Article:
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KAI RYSSDAL: It wasn’t so long ago a computer would fit only on your desk and not in your backpack. When phones had to be attached to walls. And all they did was let you talk. Nowadays, you can carry as much computing power in your pocket as the biggest supercomputer had back in the 1970s.
But to help program all those gizmos, software designers are taking a cue from a simpler past. Philip Graitcer found a place where techies go to enjoy the silence.
AARON HILLEGASS: So we actually use a C function for this, and the C function is N S run alert panel. You give it the title . . .
Welcome to the Big Nerd Ranch. Hillegass founded it six years ago so computer developers could focus on learning programming skills far from outside distractions.
Hillegass was the head trainer at Next and Apple. To programmers, he’s kinda like Yoda, but taller. He says Big Nerd isn’t so much a ranch as a kind of zen hideaway.
HILLEGASS: Monks would retreat from the world so they could do their spiritual work, in quiet and in a community. So I didn’t think I could sell “The Big Nerd Monastery,” so we came up with the idea of the Big Nerd Ranch.
A couple other companies offer similar training. But those are day-long seminars held in rented meeting rooms. Compared to that, the Big Nerd Ranch is like Club Med. From the moment developers arrive until they leave six days later, all nerd needs are attended to.
HILLEGASS: The idea in a monastery is that prayers happen at a certain point and meals happen at a certain time. And there are no surprises, because surprises would be distracting from what you’re there for. So we always make every day exactly the same, and everyone knows what’s going to happen after the first day.
The ranch’s logo is a 10-gallon hat with a pinwheel on top. But at the Big Nerd Ranch, you won’t find horses. Or any other ranch activities, really. There wouldn’t be time. Nerds spend 12-hour days mastering computer application tools while munching cookies and downing unlimited Mountain Dews.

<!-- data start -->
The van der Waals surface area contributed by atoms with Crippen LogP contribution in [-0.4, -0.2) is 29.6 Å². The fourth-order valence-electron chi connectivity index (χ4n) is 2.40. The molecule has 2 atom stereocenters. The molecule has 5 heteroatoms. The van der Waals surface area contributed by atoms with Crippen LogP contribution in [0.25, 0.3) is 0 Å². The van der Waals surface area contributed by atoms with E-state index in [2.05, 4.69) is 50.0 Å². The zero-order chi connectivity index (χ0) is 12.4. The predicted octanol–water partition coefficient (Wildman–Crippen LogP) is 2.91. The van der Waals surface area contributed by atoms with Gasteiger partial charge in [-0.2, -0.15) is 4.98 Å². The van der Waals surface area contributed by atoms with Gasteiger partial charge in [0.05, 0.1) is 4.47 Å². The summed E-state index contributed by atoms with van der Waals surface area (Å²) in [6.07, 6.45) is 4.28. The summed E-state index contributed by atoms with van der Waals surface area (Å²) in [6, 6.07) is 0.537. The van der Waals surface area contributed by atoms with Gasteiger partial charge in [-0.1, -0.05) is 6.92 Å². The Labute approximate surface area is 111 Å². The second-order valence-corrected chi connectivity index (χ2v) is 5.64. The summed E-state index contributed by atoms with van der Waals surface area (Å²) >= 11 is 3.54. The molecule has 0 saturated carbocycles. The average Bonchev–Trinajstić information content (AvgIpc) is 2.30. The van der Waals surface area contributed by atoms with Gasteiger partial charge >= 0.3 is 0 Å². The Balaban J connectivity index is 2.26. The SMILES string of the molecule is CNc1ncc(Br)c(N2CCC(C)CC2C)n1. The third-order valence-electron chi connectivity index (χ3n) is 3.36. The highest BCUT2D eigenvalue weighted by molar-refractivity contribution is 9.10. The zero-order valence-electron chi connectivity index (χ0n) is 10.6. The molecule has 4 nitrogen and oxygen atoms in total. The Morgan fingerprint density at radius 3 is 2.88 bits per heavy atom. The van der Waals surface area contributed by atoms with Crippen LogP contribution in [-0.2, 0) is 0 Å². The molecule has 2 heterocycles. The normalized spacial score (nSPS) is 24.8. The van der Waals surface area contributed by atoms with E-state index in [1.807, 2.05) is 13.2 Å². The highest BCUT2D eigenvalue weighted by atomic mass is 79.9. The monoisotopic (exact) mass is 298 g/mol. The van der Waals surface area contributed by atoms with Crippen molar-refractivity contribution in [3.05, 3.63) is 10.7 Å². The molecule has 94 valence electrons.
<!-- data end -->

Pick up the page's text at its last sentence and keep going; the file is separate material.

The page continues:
At 8:30, 12:30 and 6:30, there’s plenty of time to discuss computer applications some more over buffet meals. And everyday, precisely at 2 o’clock, there’s a nature walk.
Standard topic of conversation: computer applications.
[SOUND: Programmers talking]
It costs $3,500 for the week-long course. But most students’ employers pick up the tab. We’re talking big companies like Apple, Google, or General Dynamics. The payoff is programmers who can design bigger and better software. Well, “better” anyway.
Ashley Hottgraver is working on a not-so-big program she calls “Eggminder.”
ASHLEY HOTTGRAVER: You put in how many eggs you eat a day and you put in how many eggs you have in the fridge, and it will tell you — advise — when you need to buy eggs.
For students, of course, the real payoff is a chance to commune with their nerd brothers and sisters.
Patrick Usser works for a California sound production company.
PATRICK USSER: You know, you can go out and buy a book, but it’s not the same thing as being around a bunch of people who share the same interests. You can start talking to somebody about stupid things . . . like something that interested me about the spotlight API.
The “spotlight API,” by the way, is an application tool.
OK, so it’s not exactly singing cowboy songs ’round the campfire. But for nerds, this kind of thing makes them feel right at home on the range.
In Pine Mountain, Ga., I’m Philip Graitcer for Marketplace.
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